Specific Aims:

  • Assess the assets and needs of elders, caregivers, ADRCs, communities, and medical and social- service providers in urban, suburban, and rural counties in Wisconsin. (Ongoing)
  • Adapt Elder Tree (formerly E-CHESS) to facilitate aging in place by addressing the issues of loneliness and isolation, falls, relapse from proven falls-prevention strategies, loss of driving privileges, and unreliable home services that hinder or prevent older adults from living independently in their home. (Ongoing)
  • Deliver Elder Tree across multiple platforms, with optimized interfaces for various mobile, tablet, laptop, desktop, and Web-enabled TV devices, thereby maximizing functionality across users. (Ongoing)
  • Evaluate Elder Tree by testing its impact on elder independence and quality of life as well as to determine its cost-effectiveness in reducing health care utilization. (Upcoming)
  • Promote wide dissemination of Elder Tree and its related driving, falls prevention, and service dependability systems both locally and nationally. (Upcoming)

2012 Activities: During the second year of the project, the research team focused on: 1) community engagement efforts; 2) information gathering via focus groups, interviews, questionnaires, and pilot tests with caregivers, older adults, and service providers in the three partner counties of Milwaukee, Richland, and Waukesha; and 3) tool and system development across all project components. Elder Tree and its social media, falls prevention, and medication manager tools were developed and iteratively refined in three rounds of pilot testing among older adults. The community-based research continued with activities in the partner communities. Strategy teams including older-adult caregivers, community leaders, and ADRC employees were established in each county to engage communities, build support for Elder Tree, and develop inventories of community assets for older adults. The inventories are a listing of resources that help older adults live independently. Information-gathering efforts were conducted to inform the development of the driving, service dependability, and falls-prevention systems as well. Prototype ICTs for these systems are underway.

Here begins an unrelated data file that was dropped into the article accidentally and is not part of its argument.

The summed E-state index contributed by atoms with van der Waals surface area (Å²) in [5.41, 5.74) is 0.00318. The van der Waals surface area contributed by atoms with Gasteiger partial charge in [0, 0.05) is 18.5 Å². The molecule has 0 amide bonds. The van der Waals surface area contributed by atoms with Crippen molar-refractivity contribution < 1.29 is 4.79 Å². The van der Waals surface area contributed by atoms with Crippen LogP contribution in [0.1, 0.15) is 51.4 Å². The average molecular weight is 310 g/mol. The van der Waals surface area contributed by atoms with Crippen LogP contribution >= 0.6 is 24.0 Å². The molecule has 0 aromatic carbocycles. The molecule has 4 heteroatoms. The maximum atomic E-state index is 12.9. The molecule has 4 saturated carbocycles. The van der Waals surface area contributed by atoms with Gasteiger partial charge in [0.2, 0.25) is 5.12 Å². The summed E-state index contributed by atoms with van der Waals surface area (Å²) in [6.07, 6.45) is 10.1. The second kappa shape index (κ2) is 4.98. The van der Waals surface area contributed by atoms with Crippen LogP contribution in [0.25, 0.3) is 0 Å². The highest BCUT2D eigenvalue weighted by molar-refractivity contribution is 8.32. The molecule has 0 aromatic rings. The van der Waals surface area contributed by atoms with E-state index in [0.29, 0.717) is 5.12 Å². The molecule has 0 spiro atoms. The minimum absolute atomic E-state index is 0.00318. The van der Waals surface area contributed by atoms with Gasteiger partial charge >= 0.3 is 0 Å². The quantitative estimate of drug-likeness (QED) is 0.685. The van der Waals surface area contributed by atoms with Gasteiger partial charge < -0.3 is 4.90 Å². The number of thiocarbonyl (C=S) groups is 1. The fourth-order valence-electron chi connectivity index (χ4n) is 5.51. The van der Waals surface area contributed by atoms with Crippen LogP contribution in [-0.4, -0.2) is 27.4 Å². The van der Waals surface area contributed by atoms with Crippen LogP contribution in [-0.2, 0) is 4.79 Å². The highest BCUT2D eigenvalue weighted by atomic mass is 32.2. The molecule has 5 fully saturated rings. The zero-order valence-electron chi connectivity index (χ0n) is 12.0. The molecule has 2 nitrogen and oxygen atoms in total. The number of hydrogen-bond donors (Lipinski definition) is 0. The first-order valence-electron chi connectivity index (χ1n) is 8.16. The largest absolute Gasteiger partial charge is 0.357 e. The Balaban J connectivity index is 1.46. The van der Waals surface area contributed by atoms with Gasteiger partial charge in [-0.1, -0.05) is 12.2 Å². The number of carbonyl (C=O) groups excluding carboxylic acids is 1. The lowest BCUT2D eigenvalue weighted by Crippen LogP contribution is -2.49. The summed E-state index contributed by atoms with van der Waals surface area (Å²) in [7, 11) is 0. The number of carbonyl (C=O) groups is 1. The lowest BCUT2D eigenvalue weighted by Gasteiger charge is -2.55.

Preliminary Impact and Findings: The research team has documented several lessons to date: 1) older adults will use technology if it meets their needs; 2) it is critical to engage older adults early and often, meaning it is important to ask them to use the technology device within 24 hours of being trained; and 3) the community engagement and asset development process was time consuming and labor intensive. An abbreviated process will be used as Elder Tree is disseminated to other communities.

Target Population: Adults, Elderly*

Strategic Goal: Develop and disseminate health IT evidence and evidence-based tools to support patient-centered care, the coordination of care across transitions in care settings, and the use of electronic exchange of health information to improve quality of care.

Business Goal: Implementation and Use

*This target population is one of AHRQ’s priority populations.